NATO Official Suggests Ukraine Could Give Up Territory to End War

NATO Official Suggests Ukraine Could Give Up Territory to End War
(L–R) British Prime Minister Rishi Sunak, U.S. President Joe Biden, and NATO Secretary General Jens Stoltenberg attend the first day of the 2023 NATO Summit in Vilnius, Lithuania, on July 11, 2023. (Sean Gallup/Getty Images)

A high-ranking official in the North Atlantic Treaty Organization (NATO) floated the possibility of Ukraine giving up some of its territory to Russia in order to bring about an end to the conflict between the neighboring countries.

Stian Jenssen, the chief of staff for NATO Secretary General Jens Stoltenberg, floated the possibility of Ukraine giving up territory during a Tuesday panel discussion in Arendal, Norway.

“I think that a solution could be for Ukraine to give up territory,” Mr. Jenssen said, according to Norway’s Verdens Gang newspaper.

Mr. Jenssen went on to say that any peace terms will ultimately have to be agreeable to Ukraine, which has relied heavily on the assistance of the NATO alliance. The NATO official also suggested the alliance could offer membership to Ukraine as part of a deal if it does give up its territory.

“I’m not saying it has to be like this. But that could be a possible solution,” Mr. Jenssen said.

Giving Up Territory ‘Ridiculous’: Ukrainian Official

Mr. Jenssen’s proposal of ceding Ukrainian territory to Russia would go against Ukrainian President Volodymyr Zelenskyy’s repeated calls throughout the war to take back all Ukrainian territory currently controlled by Russia, including the Crimean Peninsula, which Russian forces seized in 2014.

Members of President Joe Biden’s administration have repeatedly affirmed commitments to support the Zelenskyy government until his forces can achieve battlefield successes that would give the Ukrainian government a favorable position in any potential peace deal with Russia. Officials from other NATO member nations have also repeatedly reaffirmed the alliance’s commitment to “Ukraine’s sovereignty and territorial integrity within its internationally recognized borders.”

Mr. Jenssen’s comments now represent a high-level indication that NATO would be willing to accept the surrender of Ukrainian territory to end the war.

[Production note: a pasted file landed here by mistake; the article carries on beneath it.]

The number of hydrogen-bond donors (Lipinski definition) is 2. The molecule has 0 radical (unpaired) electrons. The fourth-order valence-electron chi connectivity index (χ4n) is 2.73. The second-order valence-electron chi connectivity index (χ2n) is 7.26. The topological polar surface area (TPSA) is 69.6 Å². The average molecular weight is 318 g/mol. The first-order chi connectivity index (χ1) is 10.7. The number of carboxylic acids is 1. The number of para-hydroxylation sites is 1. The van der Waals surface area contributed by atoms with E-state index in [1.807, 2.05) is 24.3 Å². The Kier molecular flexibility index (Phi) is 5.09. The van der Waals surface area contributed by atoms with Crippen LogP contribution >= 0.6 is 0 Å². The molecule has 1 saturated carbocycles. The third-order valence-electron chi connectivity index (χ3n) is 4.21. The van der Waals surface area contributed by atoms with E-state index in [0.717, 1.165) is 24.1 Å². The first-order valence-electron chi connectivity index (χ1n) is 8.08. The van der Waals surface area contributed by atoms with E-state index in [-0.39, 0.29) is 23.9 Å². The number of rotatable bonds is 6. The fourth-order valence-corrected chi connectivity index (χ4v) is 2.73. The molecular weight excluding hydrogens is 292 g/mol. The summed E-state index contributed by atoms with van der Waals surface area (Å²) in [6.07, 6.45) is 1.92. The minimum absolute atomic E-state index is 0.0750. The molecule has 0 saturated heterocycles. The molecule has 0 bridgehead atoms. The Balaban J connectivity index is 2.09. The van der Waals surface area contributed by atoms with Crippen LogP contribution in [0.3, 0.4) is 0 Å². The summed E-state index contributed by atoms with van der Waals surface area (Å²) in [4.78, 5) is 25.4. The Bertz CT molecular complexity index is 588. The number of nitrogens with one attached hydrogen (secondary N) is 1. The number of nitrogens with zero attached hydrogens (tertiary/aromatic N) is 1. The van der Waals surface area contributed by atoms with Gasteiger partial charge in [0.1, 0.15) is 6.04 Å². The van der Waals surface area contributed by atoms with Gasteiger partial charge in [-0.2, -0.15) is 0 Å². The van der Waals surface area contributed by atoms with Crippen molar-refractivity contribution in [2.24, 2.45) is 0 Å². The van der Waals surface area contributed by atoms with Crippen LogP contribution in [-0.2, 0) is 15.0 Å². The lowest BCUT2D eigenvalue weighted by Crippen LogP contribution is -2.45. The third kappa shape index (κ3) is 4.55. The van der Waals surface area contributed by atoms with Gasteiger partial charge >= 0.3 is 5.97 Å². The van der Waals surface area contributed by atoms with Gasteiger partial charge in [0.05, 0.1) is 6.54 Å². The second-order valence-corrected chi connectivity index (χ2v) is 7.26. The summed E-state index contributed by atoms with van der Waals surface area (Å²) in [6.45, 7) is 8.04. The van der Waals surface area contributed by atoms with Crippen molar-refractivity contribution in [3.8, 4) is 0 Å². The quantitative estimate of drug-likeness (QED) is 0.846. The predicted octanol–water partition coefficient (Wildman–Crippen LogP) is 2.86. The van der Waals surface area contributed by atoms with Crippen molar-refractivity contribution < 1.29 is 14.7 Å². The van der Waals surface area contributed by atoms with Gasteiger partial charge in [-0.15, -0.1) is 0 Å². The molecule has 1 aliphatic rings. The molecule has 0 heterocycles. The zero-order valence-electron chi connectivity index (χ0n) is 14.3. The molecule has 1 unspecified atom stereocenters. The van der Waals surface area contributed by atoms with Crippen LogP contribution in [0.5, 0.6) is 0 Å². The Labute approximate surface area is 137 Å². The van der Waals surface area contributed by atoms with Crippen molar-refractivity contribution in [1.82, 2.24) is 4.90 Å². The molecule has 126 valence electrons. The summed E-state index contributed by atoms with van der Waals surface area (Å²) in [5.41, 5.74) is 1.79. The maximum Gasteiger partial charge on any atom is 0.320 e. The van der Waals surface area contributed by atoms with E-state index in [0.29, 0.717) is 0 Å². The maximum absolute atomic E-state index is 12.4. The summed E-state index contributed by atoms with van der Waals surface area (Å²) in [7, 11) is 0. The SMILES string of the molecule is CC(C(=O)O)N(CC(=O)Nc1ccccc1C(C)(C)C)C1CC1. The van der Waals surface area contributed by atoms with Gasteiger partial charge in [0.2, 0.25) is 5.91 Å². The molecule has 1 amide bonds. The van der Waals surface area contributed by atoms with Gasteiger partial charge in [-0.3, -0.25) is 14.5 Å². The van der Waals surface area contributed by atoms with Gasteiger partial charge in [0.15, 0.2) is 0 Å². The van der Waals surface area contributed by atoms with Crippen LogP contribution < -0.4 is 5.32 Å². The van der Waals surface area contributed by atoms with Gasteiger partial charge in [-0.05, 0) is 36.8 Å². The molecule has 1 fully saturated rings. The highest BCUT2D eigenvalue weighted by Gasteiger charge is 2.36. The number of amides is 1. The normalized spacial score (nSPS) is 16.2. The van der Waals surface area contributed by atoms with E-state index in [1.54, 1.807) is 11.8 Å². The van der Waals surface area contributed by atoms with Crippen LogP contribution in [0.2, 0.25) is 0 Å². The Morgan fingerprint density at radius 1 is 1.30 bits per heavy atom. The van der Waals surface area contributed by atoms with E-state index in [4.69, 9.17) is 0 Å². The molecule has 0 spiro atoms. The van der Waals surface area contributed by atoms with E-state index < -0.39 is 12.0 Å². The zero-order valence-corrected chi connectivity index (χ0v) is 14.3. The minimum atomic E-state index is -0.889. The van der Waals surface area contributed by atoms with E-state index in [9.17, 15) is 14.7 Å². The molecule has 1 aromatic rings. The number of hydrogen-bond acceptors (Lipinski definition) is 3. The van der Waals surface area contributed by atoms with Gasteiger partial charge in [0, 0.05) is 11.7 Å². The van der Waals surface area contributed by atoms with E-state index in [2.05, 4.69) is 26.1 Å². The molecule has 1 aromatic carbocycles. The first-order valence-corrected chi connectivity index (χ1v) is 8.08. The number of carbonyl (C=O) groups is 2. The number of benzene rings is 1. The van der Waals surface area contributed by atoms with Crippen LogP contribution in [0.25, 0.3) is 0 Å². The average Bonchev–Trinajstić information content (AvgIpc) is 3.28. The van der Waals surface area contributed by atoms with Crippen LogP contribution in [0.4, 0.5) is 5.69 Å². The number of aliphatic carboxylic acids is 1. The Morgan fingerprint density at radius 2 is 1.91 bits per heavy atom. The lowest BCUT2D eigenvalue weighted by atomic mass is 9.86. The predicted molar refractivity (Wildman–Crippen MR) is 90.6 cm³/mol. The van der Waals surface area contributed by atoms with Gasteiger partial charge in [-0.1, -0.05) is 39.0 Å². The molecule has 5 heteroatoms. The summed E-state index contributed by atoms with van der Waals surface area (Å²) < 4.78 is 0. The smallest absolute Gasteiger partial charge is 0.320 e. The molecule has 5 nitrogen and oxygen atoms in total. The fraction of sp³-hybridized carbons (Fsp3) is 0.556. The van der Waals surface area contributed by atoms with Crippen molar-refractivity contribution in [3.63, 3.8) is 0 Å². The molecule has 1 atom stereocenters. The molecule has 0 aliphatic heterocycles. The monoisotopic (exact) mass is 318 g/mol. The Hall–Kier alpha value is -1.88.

Mykhailo Podolyak, an advisor to Ukraine’s presidential chief of staff, appeared to criticize Mr. Jenssen’s rhetoric in a Tuesday past on the X social media platform, formerly known as Twitter.

“Trading territory for a NATO umbrella? It is ridiculous. That means deliberately choosing the defeat of democracy, encouraging a global criminal, preserving the Russian regime, destroying international law, and passing the war on to other generations,” Mr. Podolyak wrote.

The Ukrainian presidential advisor also said that if Russian President Vladimir Putin “does not suffer a crushing defeat,” he will allow his regime to continue and stoke “Russia’s appetite for more” territory.

“Murderers should not be encouraged by appalling indulgences,” Mr. Podolyak added.

NATO Official Backtracks

Amid criticism over his remarks, Mr. Jenssen issued a new statement to Verdens Gang, softening his remarks about Ukraine giving up territory to Russia.

“My statement about this was part of a larger discussion about possible future scenarios in Ukraine, and I shouldn’t have said it that way. It was a mistake,” Mr. Jenssen told the Norwegian publication.

Mr. Jenssen reiterated that peace terms would be up to Ukraine to decide.

“If, and I emphasize if, you get to the point where you can negotiate, the military situation on the ground, territory, who controls what will be absolutely central, and will necessarily have a decisive influence on how a possible outcome of this war will look out,” he said. “Precisely for this reason, it is crucially important that we support the Ukrainians with what they need.”

Ukraine Counteroffensive Retakes Little Ground

Mr. Jenssen’s talk of Ukraine ceding territory comes as Ukrainian forces are about two months along in a counteroffensive to retake territory in the country’s east and south.

Thus far, Ukrainian forces have reported modest territorial gains, but Russia’s defensive networks of mines and trenches are still mostly intact.

During a Pentagon press briefing last week, a reporter asked if the U.S. overestimated Ukraine’s counteroffensive capabilities. Pentagon Press Secretary and Air Force Brig. Gen. Pat Ryder largely avoided commenting about the actual progress of the counteroffensive, but said U.S. support for the Ukrainian effort would continue.

“I’m not going to stand here at this podium and second guess a front-line commander in the Ukrainian military,” the Pentagon spokesman said. “They’re in a tough fight. We’ve known, they’ve known from the beginning that, regardless of when any counteroffensive started, it was going to be a tough fight. So that’s why you hear us say and it has the benefit of being true, that we’re going to continue to work with them to provide them with the capabilities they need, to include training.”

This week, the Biden administration announced the latest $200 million round of aid for the eastern European country.

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